It’s the worst of times for both ships and seafarers.
The World Trade Organization in Geneva has forecast world merchandise trade to plummet by 13% in 2020. If the coronavirus pandemic is not brought under control and governments fail to coodinate their policy responses, the drop could be as much as 32%.
A recovery is in the offing. But how quickly and robustly will depend on certain factors, as WTO Director-General Roberto Azevêdo has emphasised in a video message.
For more on the WTO forecast, click here.
Filipino seafarers are facing the double whammy of COVID-19 and already declining employment trends. Citing preliminary government figures, The Manila Times reported a 25% drop in deployment in 2018 (to 337,502 from 449,463 the previous year). Figures for 2019 are not yet available, but it would be surprising indeed if there was any improvement.
Nobody knows when the global pandemic will end. One thing, though, is sure. The crisis will blow over. Factories will start bustling again, and ships will be needed to transport their products.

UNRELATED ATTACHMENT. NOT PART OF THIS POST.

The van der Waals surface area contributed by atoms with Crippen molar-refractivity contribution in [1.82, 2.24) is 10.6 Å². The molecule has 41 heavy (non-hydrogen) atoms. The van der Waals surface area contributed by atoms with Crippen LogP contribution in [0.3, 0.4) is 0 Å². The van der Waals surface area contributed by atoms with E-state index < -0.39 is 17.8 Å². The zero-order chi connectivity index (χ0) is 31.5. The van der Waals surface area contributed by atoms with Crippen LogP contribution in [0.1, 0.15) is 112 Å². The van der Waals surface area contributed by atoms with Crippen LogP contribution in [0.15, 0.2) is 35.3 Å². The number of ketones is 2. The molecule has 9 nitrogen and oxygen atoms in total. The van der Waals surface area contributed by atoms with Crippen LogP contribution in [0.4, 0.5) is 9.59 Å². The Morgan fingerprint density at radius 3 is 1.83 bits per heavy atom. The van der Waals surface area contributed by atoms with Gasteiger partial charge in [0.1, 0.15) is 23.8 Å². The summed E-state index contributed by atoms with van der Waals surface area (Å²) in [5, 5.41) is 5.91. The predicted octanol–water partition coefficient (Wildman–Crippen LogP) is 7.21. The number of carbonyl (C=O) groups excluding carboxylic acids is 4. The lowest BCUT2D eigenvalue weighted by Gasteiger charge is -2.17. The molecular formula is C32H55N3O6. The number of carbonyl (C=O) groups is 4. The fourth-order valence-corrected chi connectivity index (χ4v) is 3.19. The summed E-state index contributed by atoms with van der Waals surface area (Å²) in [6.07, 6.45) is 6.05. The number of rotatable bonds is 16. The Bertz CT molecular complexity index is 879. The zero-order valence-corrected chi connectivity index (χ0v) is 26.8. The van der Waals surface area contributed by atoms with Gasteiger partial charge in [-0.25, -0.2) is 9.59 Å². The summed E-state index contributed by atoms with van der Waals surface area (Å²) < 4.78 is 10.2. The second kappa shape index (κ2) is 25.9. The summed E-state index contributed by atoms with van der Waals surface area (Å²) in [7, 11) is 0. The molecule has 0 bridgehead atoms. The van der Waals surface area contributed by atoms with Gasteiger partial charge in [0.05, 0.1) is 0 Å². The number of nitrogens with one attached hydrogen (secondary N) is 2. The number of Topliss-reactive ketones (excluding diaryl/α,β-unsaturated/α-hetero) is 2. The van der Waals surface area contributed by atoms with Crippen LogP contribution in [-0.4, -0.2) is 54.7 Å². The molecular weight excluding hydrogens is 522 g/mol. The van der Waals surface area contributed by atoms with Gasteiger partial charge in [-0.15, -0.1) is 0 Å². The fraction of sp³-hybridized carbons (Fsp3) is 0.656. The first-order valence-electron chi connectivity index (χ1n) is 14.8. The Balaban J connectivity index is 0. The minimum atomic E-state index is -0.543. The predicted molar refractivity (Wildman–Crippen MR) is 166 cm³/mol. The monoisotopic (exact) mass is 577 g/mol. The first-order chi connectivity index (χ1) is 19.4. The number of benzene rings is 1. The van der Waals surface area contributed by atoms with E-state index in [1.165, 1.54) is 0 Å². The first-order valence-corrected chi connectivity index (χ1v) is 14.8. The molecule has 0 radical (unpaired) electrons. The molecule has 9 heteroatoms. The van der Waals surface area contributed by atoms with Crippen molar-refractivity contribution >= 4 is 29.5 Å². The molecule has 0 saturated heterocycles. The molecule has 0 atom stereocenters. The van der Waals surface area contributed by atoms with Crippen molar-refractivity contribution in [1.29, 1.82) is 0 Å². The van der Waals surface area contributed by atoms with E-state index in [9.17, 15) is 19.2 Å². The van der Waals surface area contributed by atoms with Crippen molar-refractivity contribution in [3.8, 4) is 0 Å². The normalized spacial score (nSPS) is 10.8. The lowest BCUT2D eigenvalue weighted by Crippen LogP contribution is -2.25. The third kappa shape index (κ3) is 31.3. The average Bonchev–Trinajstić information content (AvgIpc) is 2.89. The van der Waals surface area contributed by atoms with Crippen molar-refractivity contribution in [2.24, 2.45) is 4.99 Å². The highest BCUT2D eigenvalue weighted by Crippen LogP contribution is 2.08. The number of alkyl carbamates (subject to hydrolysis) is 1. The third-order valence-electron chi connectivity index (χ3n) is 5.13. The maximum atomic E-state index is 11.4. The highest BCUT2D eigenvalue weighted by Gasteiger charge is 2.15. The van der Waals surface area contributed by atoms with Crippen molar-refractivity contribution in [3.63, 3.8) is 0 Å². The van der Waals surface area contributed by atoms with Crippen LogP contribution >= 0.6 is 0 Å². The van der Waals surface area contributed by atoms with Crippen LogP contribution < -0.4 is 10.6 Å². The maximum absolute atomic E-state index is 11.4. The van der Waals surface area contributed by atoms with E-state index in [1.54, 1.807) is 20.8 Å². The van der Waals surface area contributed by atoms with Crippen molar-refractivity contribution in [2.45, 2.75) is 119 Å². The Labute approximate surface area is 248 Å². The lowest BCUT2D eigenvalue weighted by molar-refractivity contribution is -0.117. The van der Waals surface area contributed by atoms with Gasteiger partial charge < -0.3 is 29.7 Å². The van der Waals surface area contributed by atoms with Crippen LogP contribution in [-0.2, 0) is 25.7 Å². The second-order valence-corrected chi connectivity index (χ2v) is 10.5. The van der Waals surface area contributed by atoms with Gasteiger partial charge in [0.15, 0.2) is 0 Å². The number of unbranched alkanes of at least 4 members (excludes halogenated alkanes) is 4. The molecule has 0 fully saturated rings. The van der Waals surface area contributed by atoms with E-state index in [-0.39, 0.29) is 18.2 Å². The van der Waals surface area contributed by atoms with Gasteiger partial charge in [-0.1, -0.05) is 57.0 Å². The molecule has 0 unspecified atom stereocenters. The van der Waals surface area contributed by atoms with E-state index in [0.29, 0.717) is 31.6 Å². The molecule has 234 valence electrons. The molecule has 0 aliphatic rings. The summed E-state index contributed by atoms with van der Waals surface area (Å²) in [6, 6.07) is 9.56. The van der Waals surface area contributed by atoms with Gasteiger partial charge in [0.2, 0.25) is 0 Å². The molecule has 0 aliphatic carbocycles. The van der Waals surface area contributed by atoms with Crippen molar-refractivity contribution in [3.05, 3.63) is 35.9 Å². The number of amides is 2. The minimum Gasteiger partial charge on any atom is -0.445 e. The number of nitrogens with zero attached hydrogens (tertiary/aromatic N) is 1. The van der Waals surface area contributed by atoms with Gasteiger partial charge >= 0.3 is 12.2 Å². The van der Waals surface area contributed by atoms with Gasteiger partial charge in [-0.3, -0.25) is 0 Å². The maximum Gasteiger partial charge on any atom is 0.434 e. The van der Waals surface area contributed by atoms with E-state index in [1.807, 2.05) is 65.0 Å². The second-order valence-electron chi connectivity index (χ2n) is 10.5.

Marine Café Blog’s outlook for Filipino seafarers
COVID-19 has severely damaged the image of the cruise industry. It may take two years or even longer for this sector to rebound. Filipinos will find it harder to find work as hotel personnel for passenger vessels. It is important to note that these workers make up as much as 20% of all Filipino seafarers deployed annually.
Shipping companies will be under greater pressure to reduce operating costs during the economic recovery period. Many could turn increasingly to other nationalities for cheaper ratings.
Filipino officers should still be in demand as they have, on the whole, proven their worth and are cheaper than Polish and Indian officers. Global demand for oil has hit rock bottom. In the short term, officers for general cargo and container ships will have better job prospects.
The general economic slowdown could add fuel to the exploitation of seafarers. In Manila, cheating by manning agents in the conversion of seafarers’ dollar remittances will remain a problem and may get worse.
Enrolment in local maritime colleges will most likely dip in the immediate future. However, seafaring is a national obsession. Many Filipinos will continue to look to the profession as a way out of economic hardship or poverty.
All bets of course are off if the COVID-19 pandemic lasts longer than most economists expect. But hope is always a good thing. There should be no shortage of it like the protective gear for medical workers.